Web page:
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IWI US Tavor X95 Rifle

IWI US Tavor X95 Rifle

My first time shooting the IWI Tavor X95 came on a momentous day in an oddly appropriate location. It was the day after I visited the IWI factory in Ramat HaSharon, Israel, a suburb of Tel Aviv. We left our beachfront hotel near the Tel Aviv marina early that morning and drove north, toward the range where IWI had prepared for us to shoot every gun the company makes. On the way, we planned to stop at a site of historic significance: Tel Megiddo.

This “mountain” (really the result of settlements built atop each other), was inhabited between 9,000 and 2,500 years ago. As we walked through the archaeological excavations up to the peak, we could see out over the Jezreel Valley toward, appropriately, Mount Tabor (Har Tavor in Hebrew). At the summit, one of our hosts checked his phone. “Look at that,” he said. “Obama just agreed to the nuke deal with Iran.” After some nervous laughter, we all got quiet, realizing the impact of the news we heard and the place where we heard it. You see, Megiddo is better known in the West as Armageddon.

With such pleasant thoughts foremost in our minds, we proceeded to a nearby kibbutz, which had a shooting range on its property. There, I had my first real encounter with the Tavor X95, and where I determined the X95 is The Answer.

A rail runs the length of the chassis’ top, making optics mounting simple.

The Question

The Answer to what question(s), you ask? The questions that have plagued security services the world over: How can we combine the range and power of a rifle round in a platform small enough to easily maneuver in and out of vehicles, maintain a low profile in urban areas, fit both males and females for multiple missions, be reliable and remain within sensible budgets? In the X95, all of those requirements are met with aplomb. But how did it come to be?

Origin of The Answer
In 2001, the Israel Defense Forces (IDF) began testing a new, long-stroke-piston-operated bullpup rifle with certain combat units. This rifle, the TAR-21 (Tavor Assault Rifle, 21st Century) eventually began to replace the M16/M4 in mainline service by 2009. Almost immediately, however, operational considerations led to the need for further refinement. “After the IDF chose the Tavor as its main rifle, a few special forces units in the IDF requested a shorter 5.56 NATO platform with the option to convert it into a 9 mm submachine gun,” said IWI Marketing Product Manager Gilad (last name withheld for security reasons). “And that is how the platform got the name X95—‘9’ for 9 mm and ‘5’ for 5.56 NATO (of course, today the X95 can be also converted to .300 BLK). Eventually, the IDF decided to adopt the X95 as its new main rifle together with the Tavor that is already in service. The reason is that the X95 gave an answer to all tactical scenarios and demands in the IDF (starting from the special forces units). It is known in Israel as either the X95 or the Micro Tavor.”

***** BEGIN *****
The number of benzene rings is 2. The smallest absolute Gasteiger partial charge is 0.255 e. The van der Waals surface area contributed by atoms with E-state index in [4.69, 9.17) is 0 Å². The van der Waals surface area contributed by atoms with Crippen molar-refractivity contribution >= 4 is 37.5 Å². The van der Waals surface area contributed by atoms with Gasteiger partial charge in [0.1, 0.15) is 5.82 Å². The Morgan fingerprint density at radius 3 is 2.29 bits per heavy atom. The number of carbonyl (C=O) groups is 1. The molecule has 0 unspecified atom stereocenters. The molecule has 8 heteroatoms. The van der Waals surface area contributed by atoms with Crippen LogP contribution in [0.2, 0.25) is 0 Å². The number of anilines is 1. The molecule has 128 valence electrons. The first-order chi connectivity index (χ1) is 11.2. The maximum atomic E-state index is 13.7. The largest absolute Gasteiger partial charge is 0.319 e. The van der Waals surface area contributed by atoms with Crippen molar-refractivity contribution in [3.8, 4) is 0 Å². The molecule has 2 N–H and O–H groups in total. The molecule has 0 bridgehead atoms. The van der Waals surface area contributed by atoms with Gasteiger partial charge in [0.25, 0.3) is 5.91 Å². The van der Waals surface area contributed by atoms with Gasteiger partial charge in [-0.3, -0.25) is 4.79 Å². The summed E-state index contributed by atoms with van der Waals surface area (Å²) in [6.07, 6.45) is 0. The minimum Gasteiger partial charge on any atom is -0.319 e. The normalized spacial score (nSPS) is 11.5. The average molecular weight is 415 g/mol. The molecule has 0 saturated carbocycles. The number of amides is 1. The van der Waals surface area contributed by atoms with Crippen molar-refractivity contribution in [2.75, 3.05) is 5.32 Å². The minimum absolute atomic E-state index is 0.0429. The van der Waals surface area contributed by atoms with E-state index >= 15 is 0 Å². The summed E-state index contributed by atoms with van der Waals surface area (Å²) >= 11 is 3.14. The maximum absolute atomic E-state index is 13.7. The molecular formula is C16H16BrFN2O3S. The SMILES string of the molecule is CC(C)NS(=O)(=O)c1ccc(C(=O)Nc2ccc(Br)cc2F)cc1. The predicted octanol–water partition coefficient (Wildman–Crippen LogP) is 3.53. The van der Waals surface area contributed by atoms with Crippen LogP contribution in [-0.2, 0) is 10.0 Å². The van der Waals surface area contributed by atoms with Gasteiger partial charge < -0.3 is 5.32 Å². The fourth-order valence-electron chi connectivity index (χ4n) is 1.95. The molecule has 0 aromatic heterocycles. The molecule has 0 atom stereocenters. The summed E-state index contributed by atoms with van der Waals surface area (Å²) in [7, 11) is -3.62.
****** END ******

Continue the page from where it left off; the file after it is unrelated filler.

In 2013, IWI introduced the Tavor SAR, a semi-automatic-only variant of the TAR-21, in the American market through its Harrisburg, PA-based subsidiary, IWI US. The rifle was an enormous success, with 50,000 units sold in about two-and-a-half years—the best sales performance for a commercially available bullpup rifle in history. Like the IDF, though, American consumers had some modifications they wanted to see on the platform. The biggest complaints, according to Internet forums, social media and word-of-mouth, were the location of the magazine release (a lever on the bottom of the gun in front of the shooter’s armpit), the rather heavy trigger-pull weight and the lack of a true trigger guard. Interestingly, those concerns were largely the same as some of the major modifications requested by IDF units, and all are addressed by the X95.

(l.) Rail covers at the 3-, 6- and 9-o’clock positions make for a comfortable grip. (r.) Fire controls are similar to those found on an AR-15 and are a significant upgrade over the original Tavor.

How it’s Answered

The X95 might look like merely a smaller version of the original Tavor, but there’s more to this bullpup than meets the eye. In addition to making the platform more compact, IWI listened to soldier input and further modified the gun. Immediately noticeable is the location of the X95’s charging handle. By putting this rather important part closer to the shooter, operating the rifle is made simpler in close quarters and stoppages can be cleared much faster and more comfortably.

Another big change from the original Tavor is the location of the magazine-release button. While the Tavor had an ambidextrous (because it was a single lever in the middle of the gun, rather than on the side) mag release, its location required a significant change in the manual-of-arms from shooters more familiar with the AR-15 or even AK-47 platforms. Included among such shooters were the bulk of the American commercial market and the IDF, which has fielded both the M4 carbine and the AK-47-based Galil platform. In response, IWI changed the magazine release functionality. Instead of a single lever, the X95 has a button on either side (to keep the ambidexterity) of the chassis above and in front of the trigger—a position very similar to that found on the AR-15. Dropping a mag is now as simple as on the AR, though loading a new magazine still requires a bit of a change since the magazine well on the bullpup platform is well behind the trigger instead of directly below the release button.

With the rail covers removed, accessory mounting can be performed. There’s plenty of room for a fore-grip, weaponlight and laser.

When it comes to the trigger, the Tavor SAR inspired numerous aftermarket fixes, including the excellent Geissele Super Sabra trigger pack I installed on the Tavor in my safe. Of course, the reason so many aftermarket options exist is because the original Tavor’s trigger-pull weight was right around 10 pounds (which was actually not bad for a bullpup, but on the bad side of awful for a commercial rifle). For the commercial variant of the X95, IWI included a much improved trigger that broke smoothly at 7 pounds, 6 ounces. For those who are still not satisfied, the Gen 2 Super Sabra from Geissele will work in the X95, and other manufacturers will likely follow suit given the platform’s popularity.